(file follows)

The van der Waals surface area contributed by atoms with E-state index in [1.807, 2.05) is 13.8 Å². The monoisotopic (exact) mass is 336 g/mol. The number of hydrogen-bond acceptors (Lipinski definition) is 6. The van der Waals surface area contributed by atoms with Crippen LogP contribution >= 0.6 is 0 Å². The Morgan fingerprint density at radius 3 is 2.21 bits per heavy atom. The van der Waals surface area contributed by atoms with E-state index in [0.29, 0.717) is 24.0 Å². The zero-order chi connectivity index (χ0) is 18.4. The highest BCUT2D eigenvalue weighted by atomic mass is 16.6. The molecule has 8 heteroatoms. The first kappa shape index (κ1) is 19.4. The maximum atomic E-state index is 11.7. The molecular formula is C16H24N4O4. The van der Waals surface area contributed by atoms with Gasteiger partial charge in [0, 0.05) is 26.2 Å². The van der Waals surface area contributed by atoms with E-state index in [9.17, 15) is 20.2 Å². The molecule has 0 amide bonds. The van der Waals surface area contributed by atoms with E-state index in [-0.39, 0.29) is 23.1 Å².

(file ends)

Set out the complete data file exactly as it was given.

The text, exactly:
The van der Waals surface area contributed by atoms with E-state index in [1.807, 2.05) is 13.8 Å². The monoisotopic (exact) mass is 336 g/mol. The number of hydrogen-bond acceptors (Lipinski definition) is 6. The van der Waals surface area contributed by atoms with Crippen LogP contribution >= 0.6 is 0 Å². The Morgan fingerprint density at radius 3 is 2.21 bits per heavy atom. The van der Waals surface area contributed by atoms with E-state index in [0.29, 0.717) is 24.0 Å². The zero-order chi connectivity index (χ0) is 18.4. The highest BCUT2D eigenvalue weighted by atomic mass is 16.6. The molecule has 8 heteroatoms. The first kappa shape index (κ1) is 19.4. The maximum atomic E-state index is 11.7. The molecular formula is C16H24N4O4. The van der Waals surface area contributed by atoms with Gasteiger partial charge in [0, 0.05) is 26.2 Å². The van der Waals surface area contributed by atoms with E-state index in [9.17, 15) is 20.2 Å². The molecule has 0 amide bonds. The van der Waals surface area contributed by atoms with E-state index in [-0.39, 0.29) is 23.1 Å².